Does anything change at the promotion from Associate Professor to Full Professor? When asked, the first response of most faculty is “it’s just like any other day.” Some even feel that’s just the way it should be. For many faculty, promotion to full is just what happens as they pursue the career they love, doing the work that has meaning for them. As one faculty member put it, “There’s a momentum that gets you here, and you just keep going; we’re driven by the students and our own professional pride and that doesn’t change.”
Upon further reflection, faculty identify a whole host of changes at promotion. These gradually, yet decisively, define the role of full professors. We compiled the following from interviews with over 100 newly promoted full professors at a major doctoral-granting university.
- People look to me for advice more frequently.
- I need to watch what I say, how I say it. Now I can’t avoid people hearing me as a full professor. I have to learn more diplomacy so it doesn’t seem like I’m pulling rank.
- There’s a need to lead with diplomacy and tact in a crisis when we have no training for this.
- I have much more responsibility for the things that are not high value, but which must get done.
- I know how to choose my battles more effectively.
- You start to feel the generational differences and tensions with your junior colleagues. And it’s hard to know when you’re just being resistant to change. Not enough senior faculty are adventurous.
- I can adopt a longer, broader view.
- I can speak up more.
- In my department, there are too few full professors. So, becoming a full professor is all about filling this unmet need.
- I have increased flexibility in my research options (including being able to pursue research interests I’ve just had as a hobby until now). It’s a chance to study new areas, learn more, become an expert in areas I haven’t been able to pursue before.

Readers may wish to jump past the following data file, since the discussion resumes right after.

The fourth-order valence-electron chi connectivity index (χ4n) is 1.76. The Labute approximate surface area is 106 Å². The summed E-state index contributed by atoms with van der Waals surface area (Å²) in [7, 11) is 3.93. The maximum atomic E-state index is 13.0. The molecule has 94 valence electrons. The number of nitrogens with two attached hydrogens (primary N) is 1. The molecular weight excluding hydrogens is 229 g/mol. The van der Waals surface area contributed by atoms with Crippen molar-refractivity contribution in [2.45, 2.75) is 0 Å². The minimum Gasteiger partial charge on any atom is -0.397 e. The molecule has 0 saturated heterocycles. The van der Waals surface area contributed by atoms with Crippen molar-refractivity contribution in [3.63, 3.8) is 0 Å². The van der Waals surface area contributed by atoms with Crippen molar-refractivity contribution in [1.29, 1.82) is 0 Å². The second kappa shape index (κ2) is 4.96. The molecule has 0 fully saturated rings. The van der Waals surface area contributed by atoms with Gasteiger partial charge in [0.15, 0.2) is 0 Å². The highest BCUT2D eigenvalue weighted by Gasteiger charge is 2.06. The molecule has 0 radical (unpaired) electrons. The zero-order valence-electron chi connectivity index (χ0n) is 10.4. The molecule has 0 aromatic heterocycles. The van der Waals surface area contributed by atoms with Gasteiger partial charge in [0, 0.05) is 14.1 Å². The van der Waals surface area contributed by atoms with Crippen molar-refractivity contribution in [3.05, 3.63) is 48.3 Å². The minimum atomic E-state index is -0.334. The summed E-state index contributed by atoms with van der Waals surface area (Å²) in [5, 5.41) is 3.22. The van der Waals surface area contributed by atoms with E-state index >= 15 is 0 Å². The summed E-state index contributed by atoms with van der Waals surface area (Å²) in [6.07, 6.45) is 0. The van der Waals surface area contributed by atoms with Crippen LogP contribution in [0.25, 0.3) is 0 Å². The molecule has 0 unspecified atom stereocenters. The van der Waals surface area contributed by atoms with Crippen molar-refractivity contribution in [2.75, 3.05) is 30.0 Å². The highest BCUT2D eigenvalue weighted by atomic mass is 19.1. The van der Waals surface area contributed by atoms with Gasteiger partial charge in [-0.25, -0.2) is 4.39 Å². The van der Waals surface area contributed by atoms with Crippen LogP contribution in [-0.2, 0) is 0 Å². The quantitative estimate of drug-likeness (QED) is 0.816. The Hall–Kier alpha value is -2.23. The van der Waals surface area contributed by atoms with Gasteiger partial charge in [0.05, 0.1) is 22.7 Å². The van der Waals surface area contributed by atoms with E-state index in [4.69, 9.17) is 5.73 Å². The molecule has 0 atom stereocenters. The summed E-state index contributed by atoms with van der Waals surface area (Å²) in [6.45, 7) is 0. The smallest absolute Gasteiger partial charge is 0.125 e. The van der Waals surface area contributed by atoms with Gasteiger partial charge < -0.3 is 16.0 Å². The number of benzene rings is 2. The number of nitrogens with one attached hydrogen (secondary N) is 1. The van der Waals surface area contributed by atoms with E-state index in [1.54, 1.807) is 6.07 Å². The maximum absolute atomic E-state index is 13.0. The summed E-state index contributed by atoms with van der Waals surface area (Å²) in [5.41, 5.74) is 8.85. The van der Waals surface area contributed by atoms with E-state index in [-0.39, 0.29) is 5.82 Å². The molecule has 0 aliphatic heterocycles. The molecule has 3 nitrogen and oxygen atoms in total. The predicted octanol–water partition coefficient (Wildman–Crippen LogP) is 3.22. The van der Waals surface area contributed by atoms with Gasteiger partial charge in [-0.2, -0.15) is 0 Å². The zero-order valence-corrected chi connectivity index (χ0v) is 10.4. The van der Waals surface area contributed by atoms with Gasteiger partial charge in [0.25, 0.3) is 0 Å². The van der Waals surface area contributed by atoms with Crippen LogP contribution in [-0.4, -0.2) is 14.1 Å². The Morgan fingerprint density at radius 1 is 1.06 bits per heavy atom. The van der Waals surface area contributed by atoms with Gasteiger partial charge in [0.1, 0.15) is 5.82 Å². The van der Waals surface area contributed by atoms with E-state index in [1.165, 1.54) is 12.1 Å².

- I have increased flexibility in how I supervise graduate students. Now I feel like I’m free to do my job. I get students out the door on their timing, for their own good, rather than as a reflection of my career track.
- I’m expected to do bigger jobs, with greater responsibility and more complexity.
- For me it’s not about revving up. I’ve been taking on leadership and responsibility for years. The main difference now is that I’m older and so, if anything, I need to rev down a little.
- I need to be more focused in where I invest my energy. For a long time I’ve said yes to most things that came my way, and I just can’t sustain that anymore.
- Like many of my colleagues, I waited until after tenure to have a family life – so now being a full professor is a balancing act with raising children.
- The only change is now I’m eligible to be chair. Other than that, all the responsibilities started kicking in at tenure. And in my department, that means that no one goes from associate to full on schedule.
- More interruptions (especially e-mail!), less concentrated focus on my intellectual work.
- I’ve become more dependent on the intangible reward system – the tangible rewards are not as obvious anymore.
- I feel an increased responsibility with respect to the chair of the department – an ally, colleague, collaborator, participant, willing to bring out complexities and multiple perspectives to support the role of the chair.
Specific Changes at Promotion to Full
Specific changes at promotion to full professor vary by discipline, department, institution. Do changes from this list resonate for you? What other changes have you experienced – or, do you anticipate?
What changes in other promotions? Read more about changes with tenure here.